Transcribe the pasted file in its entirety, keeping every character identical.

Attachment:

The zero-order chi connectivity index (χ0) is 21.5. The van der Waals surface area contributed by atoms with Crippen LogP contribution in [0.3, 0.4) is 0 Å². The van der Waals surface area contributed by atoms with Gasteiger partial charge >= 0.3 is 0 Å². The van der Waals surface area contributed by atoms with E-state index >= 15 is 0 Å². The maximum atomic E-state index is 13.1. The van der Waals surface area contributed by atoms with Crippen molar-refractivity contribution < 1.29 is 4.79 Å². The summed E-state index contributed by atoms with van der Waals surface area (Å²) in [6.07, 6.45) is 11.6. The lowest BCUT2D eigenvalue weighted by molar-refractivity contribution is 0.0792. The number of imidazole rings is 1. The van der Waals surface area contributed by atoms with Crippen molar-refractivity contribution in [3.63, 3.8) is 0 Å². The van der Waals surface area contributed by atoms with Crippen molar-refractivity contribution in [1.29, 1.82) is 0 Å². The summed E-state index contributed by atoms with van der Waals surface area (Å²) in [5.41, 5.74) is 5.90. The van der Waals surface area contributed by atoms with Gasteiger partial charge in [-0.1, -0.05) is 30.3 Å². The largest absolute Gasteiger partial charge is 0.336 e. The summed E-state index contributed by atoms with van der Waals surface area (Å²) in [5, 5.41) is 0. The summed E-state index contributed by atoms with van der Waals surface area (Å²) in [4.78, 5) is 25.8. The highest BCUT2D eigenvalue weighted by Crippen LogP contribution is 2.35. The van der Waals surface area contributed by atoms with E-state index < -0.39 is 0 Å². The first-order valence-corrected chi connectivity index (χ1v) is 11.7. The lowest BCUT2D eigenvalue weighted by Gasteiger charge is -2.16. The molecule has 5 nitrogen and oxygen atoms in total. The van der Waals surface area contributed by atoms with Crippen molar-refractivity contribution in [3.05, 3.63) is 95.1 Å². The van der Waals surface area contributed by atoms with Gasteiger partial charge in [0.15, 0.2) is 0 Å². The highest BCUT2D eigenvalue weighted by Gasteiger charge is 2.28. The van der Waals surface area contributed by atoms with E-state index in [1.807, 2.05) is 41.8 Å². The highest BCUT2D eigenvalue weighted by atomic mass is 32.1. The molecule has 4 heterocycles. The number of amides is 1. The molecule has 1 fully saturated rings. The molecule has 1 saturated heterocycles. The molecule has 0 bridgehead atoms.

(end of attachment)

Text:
The zero-order chi connectivity index (χ0) is 21.5. The van der Waals surface area contributed by atoms with Crippen LogP contribution in [0.3, 0.4) is 0 Å². The van der Waals surface area contributed by atoms with Gasteiger partial charge >= 0.3 is 0 Å². The van der Waals surface area contributed by atoms with E-state index >= 15 is 0 Å². The maximum atomic E-state index is 13.1. The van der Waals surface area contributed by atoms with Crippen molar-refractivity contribution < 1.29 is 4.79 Å². The summed E-state index contributed by atoms with van der Waals surface area (Å²) in [6.07, 6.45) is 11.6. The lowest BCUT2D eigenvalue weighted by molar-refractivity contribution is 0.0792. The number of imidazole rings is 1. The van der Waals surface area contributed by atoms with Crippen molar-refractivity contribution in [3.63, 3.8) is 0 Å². The van der Waals surface area contributed by atoms with Crippen molar-refractivity contribution in [1.29, 1.82) is 0 Å². The summed E-state index contributed by atoms with van der Waals surface area (Å²) in [5.41, 5.74) is 5.90. The van der Waals surface area contributed by atoms with Gasteiger partial charge in [-0.1, -0.05) is 30.3 Å². The largest absolute Gasteiger partial charge is 0.336 e. The summed E-state index contributed by atoms with van der Waals surface area (Å²) in [5, 5.41) is 0. The summed E-state index contributed by atoms with van der Waals surface area (Å²) in [4.78, 5) is 25.8. The highest BCUT2D eigenvalue weighted by Crippen LogP contribution is 2.35. The van der Waals surface area contributed by atoms with E-state index < -0.39 is 0 Å². The first-order valence-corrected chi connectivity index (χ1v) is 11.7. The lowest BCUT2D eigenvalue weighted by Gasteiger charge is -2.16. The molecule has 5 nitrogen and oxygen atoms in total. The van der Waals surface area contributed by atoms with Crippen molar-refractivity contribution in [3.05, 3.63) is 95.1 Å². The van der Waals surface area contributed by atoms with Gasteiger partial charge in [0.15, 0.2) is 0 Å². The highest BCUT2D eigenvalue weighted by Gasteiger charge is 2.28. The van der Waals surface area contributed by atoms with E-state index in [1.807, 2.05) is 41.8 Å². The highest BCUT2D eigenvalue weighted by atomic mass is 32.1. The molecule has 4 heterocycles. The number of amides is 1. The molecule has 1 fully saturated rings. The molecule has 1 saturated heterocycles. The molecule has 0 bridgehead atoms.